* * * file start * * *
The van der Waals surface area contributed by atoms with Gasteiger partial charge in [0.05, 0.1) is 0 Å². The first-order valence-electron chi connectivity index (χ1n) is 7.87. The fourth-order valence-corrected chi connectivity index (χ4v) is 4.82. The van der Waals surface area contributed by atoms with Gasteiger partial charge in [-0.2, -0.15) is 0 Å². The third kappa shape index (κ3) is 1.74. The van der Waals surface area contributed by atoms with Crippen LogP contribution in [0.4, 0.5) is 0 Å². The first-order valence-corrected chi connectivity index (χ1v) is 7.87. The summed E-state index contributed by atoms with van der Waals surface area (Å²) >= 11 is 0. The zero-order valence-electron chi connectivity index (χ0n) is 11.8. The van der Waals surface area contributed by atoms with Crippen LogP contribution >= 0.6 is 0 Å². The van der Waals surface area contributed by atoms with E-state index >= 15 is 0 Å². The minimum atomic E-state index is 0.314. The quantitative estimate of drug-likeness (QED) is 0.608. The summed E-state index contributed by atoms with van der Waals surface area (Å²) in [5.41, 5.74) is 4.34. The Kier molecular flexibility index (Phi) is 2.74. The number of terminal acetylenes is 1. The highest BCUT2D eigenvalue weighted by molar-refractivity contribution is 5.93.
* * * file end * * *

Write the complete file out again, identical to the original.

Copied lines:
The van der Waals surface area contributed by atoms with Gasteiger partial charge in [0.05, 0.1) is 0 Å². The first-order valence-electron chi connectivity index (χ1n) is 7.87. The fourth-order valence-corrected chi connectivity index (χ4v) is 4.82. The van der Waals surface area contributed by atoms with Gasteiger partial charge in [-0.2, -0.15) is 0 Å². The third kappa shape index (κ3) is 1.74. The van der Waals surface area contributed by atoms with Crippen LogP contribution in [0.4, 0.5) is 0 Å². The first-order valence-corrected chi connectivity index (χ1v) is 7.87. The summed E-state index contributed by atoms with van der Waals surface area (Å²) >= 11 is 0. The zero-order valence-electron chi connectivity index (χ0n) is 11.8. The van der Waals surface area contributed by atoms with Crippen LogP contribution >= 0.6 is 0 Å². The van der Waals surface area contributed by atoms with E-state index >= 15 is 0 Å². The minimum atomic E-state index is 0.314. The quantitative estimate of drug-likeness (QED) is 0.608. The summed E-state index contributed by atoms with van der Waals surface area (Å²) in [5.41, 5.74) is 4.34. The Kier molecular flexibility index (Phi) is 2.74. The number of terminal acetylenes is 1. The highest BCUT2D eigenvalue weighted by molar-refractivity contribution is 5.93.